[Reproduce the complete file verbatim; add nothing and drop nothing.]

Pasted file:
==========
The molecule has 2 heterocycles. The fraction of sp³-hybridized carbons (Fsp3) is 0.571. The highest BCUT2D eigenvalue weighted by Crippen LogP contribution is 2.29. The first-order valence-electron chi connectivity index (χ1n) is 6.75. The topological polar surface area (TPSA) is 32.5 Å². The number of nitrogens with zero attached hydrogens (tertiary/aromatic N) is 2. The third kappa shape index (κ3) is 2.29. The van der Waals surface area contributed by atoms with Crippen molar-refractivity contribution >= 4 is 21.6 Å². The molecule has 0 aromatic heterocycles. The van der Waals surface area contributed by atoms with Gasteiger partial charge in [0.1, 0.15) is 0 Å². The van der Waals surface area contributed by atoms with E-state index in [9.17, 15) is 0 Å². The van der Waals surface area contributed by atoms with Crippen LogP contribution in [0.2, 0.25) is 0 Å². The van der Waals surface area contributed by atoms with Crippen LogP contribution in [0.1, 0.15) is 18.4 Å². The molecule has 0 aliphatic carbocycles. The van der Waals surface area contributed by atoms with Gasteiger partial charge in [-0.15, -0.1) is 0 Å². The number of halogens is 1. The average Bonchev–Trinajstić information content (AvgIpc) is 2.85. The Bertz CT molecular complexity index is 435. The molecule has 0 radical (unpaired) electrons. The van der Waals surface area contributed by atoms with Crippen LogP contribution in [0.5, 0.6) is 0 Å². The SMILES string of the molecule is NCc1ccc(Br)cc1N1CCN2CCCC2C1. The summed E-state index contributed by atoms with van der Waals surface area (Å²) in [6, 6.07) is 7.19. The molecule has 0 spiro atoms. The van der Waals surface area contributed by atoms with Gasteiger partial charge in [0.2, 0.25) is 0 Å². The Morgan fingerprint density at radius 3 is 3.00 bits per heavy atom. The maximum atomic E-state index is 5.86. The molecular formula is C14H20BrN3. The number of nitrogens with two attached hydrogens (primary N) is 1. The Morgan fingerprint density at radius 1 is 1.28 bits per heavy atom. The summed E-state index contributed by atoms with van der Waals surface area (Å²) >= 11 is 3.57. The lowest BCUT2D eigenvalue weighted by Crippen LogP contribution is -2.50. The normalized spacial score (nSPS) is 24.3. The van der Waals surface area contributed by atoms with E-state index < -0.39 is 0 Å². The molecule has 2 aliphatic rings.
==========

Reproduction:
The molecule has 2 heterocycles. The fraction of sp³-hybridized carbons (Fsp3) is 0.571. The highest BCUT2D eigenvalue weighted by Crippen LogP contribution is 2.29. The first-order valence-electron chi connectivity index (χ1n) is 6.75. The topological polar surface area (TPSA) is 32.5 Å². The number of nitrogens with zero attached hydrogens (tertiary/aromatic N) is 2. The third kappa shape index (κ3) is 2.29. The van der Waals surface area contributed by atoms with Crippen molar-refractivity contribution >= 4 is 21.6 Å². The molecule has 0 aromatic heterocycles. The van der Waals surface area contributed by atoms with Gasteiger partial charge in [0.1, 0.15) is 0 Å². The van der Waals surface area contributed by atoms with E-state index in [9.17, 15) is 0 Å². The van der Waals surface area contributed by atoms with Crippen LogP contribution in [0.2, 0.25) is 0 Å². The van der Waals surface area contributed by atoms with Crippen LogP contribution in [0.1, 0.15) is 18.4 Å². The molecule has 0 aliphatic carbocycles. The van der Waals surface area contributed by atoms with Gasteiger partial charge in [-0.15, -0.1) is 0 Å². The number of halogens is 1. The average Bonchev–Trinajstić information content (AvgIpc) is 2.85. The Bertz CT molecular complexity index is 435. The molecule has 0 radical (unpaired) electrons. The van der Waals surface area contributed by atoms with Crippen LogP contribution in [0.5, 0.6) is 0 Å². The SMILES string of the molecule is NCc1ccc(Br)cc1N1CCN2CCCC2C1. The summed E-state index contributed by atoms with van der Waals surface area (Å²) in [6, 6.07) is 7.19. The molecule has 0 spiro atoms. The van der Waals surface area contributed by atoms with Gasteiger partial charge in [0.2, 0.25) is 0 Å². The Morgan fingerprint density at radius 3 is 3.00 bits per heavy atom. The maximum atomic E-state index is 5.86. The molecular formula is C14H20BrN3. The number of nitrogens with two attached hydrogens (primary N) is 1. The Morgan fingerprint density at radius 1 is 1.28 bits per heavy atom. The summed E-state index contributed by atoms with van der Waals surface area (Å²) >= 11 is 3.57. The lowest BCUT2D eigenvalue weighted by Crippen LogP contribution is -2.50. The normalized spacial score (nSPS) is 24.3. The van der Waals surface area contributed by atoms with E-state index < -0.39 is 0 Å². The molecule has 2 aliphatic rings.